I’m not sure who staked claim on the early bird getting the best worms, or cleanliness being equivalent to godliness, or why organization has the most control. But I do know that some of the greatest talents were night owls: Gertrude Stein, James Joyce, and Jackson Pollock. Some of the greatest parents have the messiest homes where the happiest children are living their best lives. And my father, the genius and great architect who left his mark throughout the South in countless churches and schools, was the most disorganized mess of a near perfect human being. They are all winners of their game, a game they decided how to play.
Values are undeniably essential to society. But values alone are not virtuous. Virtues are actions. Virtues are what is the reality. Virtues are how it actually went down. A value is what we want. A virtue is what we are willing to do to get it. And sometimes it doesn’t matter how we get it. What matters is that we got it at all.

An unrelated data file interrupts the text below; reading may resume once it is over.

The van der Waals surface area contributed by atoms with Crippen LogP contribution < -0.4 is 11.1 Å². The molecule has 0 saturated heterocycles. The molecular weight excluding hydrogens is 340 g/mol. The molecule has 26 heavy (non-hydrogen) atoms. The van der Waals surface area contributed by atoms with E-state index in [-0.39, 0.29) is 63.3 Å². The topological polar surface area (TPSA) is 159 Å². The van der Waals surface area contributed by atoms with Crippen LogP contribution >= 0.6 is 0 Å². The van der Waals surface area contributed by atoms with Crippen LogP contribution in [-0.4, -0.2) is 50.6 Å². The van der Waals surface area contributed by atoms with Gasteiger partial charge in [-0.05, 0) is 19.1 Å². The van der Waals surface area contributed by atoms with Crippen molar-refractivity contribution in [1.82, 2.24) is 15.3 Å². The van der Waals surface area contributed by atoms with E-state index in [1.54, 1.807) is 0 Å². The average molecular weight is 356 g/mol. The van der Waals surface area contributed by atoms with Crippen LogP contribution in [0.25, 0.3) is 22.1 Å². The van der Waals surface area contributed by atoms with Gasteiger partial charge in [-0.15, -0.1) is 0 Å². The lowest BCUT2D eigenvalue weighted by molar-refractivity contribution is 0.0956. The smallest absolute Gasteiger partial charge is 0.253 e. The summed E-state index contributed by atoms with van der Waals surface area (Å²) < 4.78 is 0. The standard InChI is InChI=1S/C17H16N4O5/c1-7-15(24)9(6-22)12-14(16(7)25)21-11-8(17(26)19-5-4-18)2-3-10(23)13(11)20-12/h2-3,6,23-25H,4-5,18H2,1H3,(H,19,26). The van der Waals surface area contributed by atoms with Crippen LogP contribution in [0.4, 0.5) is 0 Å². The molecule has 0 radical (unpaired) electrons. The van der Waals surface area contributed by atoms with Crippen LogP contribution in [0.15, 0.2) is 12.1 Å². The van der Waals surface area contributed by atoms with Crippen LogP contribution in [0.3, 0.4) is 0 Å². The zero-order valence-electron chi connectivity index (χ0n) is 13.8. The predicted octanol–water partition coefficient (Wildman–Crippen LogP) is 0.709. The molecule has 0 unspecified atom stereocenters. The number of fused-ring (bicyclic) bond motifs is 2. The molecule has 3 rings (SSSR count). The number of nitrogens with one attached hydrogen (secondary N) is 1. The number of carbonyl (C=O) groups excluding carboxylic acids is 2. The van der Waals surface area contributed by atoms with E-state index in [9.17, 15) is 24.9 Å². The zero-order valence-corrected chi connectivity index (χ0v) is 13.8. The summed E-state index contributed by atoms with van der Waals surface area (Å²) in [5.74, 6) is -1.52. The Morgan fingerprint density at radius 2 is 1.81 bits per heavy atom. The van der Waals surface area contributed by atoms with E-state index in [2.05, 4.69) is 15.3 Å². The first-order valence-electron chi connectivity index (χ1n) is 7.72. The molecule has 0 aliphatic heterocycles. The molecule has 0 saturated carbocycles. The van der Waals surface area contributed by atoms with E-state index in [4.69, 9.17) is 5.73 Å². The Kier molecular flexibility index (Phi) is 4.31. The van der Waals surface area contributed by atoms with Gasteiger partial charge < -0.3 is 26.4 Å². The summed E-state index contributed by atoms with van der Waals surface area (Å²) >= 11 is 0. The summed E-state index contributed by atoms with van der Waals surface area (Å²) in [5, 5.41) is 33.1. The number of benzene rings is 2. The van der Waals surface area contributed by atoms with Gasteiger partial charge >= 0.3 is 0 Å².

I know enough to know that last year my 40th birthday wish was to never turn away from what makes me me. All the unconventional choices, all the this ways and that ways that mark the paths I’ve taken, and all that I hunger for still are uniquely me. They are valuable. And they are virtuous.
This week marks 41 years of my virtues. I don’t know how many years of virtue are on you, but they are yours to define and yours to celebrate.
Might I inspire your virtues with a side of okra? Fried, that is.
Originally published in New Orleans Magazine online.